I've looked at the first issue before and recall the ordering, from most to least intelligent, going agnostic-atheist-uncertain believer-firm believer, but am not able to find the relevant post, so we'll recreate it here by tapping old faithful, the GSS.
For contemporary relevance, all responses are from 2000 onward. To avoid racial confounding only whites are considered and to avoid language fluency issues only those born in the US are considered. Mean IQ, as converted from wordsum scores assuming a white mean of 100 and a standard deviation of 15, by belief in God (n = 4,734):
Parenthetically, "firm believers" make up more than half of the respondent pool, which is why the results appear at first blush to skew above an average of 100.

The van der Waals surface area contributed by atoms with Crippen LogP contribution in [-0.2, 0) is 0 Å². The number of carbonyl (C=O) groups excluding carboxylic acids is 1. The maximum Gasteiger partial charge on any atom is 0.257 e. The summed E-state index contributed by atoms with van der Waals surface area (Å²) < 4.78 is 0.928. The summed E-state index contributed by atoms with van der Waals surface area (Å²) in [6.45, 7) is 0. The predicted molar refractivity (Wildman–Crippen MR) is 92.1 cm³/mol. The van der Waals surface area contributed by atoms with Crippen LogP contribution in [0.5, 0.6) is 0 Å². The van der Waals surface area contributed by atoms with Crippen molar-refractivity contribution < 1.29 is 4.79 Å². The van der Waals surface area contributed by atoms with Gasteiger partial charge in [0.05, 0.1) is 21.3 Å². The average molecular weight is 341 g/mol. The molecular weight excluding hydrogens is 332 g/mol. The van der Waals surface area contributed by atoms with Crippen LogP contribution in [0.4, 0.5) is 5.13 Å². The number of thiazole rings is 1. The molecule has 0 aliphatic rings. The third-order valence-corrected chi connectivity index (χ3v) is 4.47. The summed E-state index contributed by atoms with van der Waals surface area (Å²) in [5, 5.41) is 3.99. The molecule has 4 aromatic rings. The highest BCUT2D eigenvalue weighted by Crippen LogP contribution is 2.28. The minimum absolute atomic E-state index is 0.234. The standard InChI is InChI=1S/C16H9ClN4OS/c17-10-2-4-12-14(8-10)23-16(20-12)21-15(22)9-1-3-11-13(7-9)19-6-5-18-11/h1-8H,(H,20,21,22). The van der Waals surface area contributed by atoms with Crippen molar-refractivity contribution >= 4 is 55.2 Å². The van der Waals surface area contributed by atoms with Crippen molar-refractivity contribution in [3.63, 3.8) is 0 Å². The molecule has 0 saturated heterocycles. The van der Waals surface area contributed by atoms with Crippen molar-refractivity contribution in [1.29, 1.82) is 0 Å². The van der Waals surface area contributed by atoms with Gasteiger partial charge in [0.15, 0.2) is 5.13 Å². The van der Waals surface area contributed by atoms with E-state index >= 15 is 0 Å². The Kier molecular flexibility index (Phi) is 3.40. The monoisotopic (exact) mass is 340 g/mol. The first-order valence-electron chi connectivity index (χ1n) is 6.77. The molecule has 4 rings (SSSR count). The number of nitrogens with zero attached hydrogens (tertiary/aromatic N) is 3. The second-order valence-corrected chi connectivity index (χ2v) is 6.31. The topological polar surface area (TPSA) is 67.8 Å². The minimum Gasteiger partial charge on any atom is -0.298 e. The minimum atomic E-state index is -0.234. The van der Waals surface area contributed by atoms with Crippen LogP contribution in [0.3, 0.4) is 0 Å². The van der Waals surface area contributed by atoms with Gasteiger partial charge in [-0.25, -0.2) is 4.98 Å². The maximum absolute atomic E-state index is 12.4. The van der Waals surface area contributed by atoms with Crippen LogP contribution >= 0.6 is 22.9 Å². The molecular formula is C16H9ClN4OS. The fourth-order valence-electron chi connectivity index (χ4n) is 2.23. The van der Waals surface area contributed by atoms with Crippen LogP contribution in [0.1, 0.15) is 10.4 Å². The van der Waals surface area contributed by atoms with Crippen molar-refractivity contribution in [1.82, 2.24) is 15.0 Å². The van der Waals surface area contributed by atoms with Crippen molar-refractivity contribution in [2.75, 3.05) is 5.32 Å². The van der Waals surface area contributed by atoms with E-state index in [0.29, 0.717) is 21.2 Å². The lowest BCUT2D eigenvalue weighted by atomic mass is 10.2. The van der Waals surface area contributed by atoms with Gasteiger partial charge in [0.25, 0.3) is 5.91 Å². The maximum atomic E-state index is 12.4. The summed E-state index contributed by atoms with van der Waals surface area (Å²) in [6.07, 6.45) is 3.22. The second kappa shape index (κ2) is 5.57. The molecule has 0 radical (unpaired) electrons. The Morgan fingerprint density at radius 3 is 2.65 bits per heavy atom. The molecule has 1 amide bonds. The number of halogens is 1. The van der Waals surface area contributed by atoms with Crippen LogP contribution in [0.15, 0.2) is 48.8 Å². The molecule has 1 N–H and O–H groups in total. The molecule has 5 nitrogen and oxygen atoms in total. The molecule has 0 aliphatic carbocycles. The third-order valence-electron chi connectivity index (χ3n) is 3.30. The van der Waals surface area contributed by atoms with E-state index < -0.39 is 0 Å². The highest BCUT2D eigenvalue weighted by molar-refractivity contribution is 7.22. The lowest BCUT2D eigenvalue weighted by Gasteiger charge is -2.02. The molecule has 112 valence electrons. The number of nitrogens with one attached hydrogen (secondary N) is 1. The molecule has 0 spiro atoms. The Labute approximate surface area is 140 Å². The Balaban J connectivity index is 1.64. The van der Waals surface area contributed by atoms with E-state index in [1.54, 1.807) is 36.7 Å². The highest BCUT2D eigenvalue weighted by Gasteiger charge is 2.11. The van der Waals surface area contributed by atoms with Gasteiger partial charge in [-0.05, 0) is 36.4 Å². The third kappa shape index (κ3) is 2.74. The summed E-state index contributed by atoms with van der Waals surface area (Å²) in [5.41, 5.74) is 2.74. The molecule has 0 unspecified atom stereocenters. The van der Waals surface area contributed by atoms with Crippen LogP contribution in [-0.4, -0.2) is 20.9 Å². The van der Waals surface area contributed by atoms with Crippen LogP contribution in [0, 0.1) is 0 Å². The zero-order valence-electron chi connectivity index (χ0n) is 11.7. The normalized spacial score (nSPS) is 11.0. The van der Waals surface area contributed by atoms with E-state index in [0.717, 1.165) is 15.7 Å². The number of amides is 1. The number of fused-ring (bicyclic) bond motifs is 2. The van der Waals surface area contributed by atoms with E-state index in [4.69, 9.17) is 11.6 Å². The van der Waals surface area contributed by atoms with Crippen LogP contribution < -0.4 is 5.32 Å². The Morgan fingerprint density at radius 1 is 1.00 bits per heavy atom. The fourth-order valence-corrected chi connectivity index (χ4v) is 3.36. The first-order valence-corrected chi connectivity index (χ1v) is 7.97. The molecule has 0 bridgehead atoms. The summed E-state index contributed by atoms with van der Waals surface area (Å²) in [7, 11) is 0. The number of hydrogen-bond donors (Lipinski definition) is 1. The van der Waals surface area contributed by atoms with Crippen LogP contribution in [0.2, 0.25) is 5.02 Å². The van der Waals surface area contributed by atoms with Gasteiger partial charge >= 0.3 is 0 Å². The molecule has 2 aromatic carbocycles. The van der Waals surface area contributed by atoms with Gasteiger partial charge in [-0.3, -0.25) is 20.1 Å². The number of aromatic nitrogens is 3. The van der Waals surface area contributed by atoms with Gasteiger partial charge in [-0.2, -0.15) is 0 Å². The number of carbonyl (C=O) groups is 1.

Without passing comment on the speculative reasons why it might be the case, the second assertion can be evaluated by looking at dichotomous responses to the question, "Generally speaking, would you say that most people can be trusted or that you can't be too careful in life?" Using the same parameters as above, the percentages who say that most people can be trusted, by belief in God (n = 5,294):
If being trusting of others is considered desirable, the ordering runs the same as it does for intelligence. Agnostics are more trusting and more intelligent than atheists, but atheists are more trusting and intelligent than theists (as gauged by the metrics employed here, anyway).
By definition using natural methods to discern, discover, or comprehend aspects of the supernatural are likely to come up short. Some people interpret things as being revelatory, and many more benefit from--and realize that society benefits from--the aspects of unity and teleology derived from trying to make sense of the supernatural. I don't get much out of that myself and find that stoicism applied to the 21st century works better for me, but everyone's mileage will vary. Find what gets you the farthest and ride it.
GSS variables used: YEAR(2000-2014), GOD(1)(2)(3-5)(6), BORN(1), WORDSUM, RACECEN1(1), TRUST(1-2)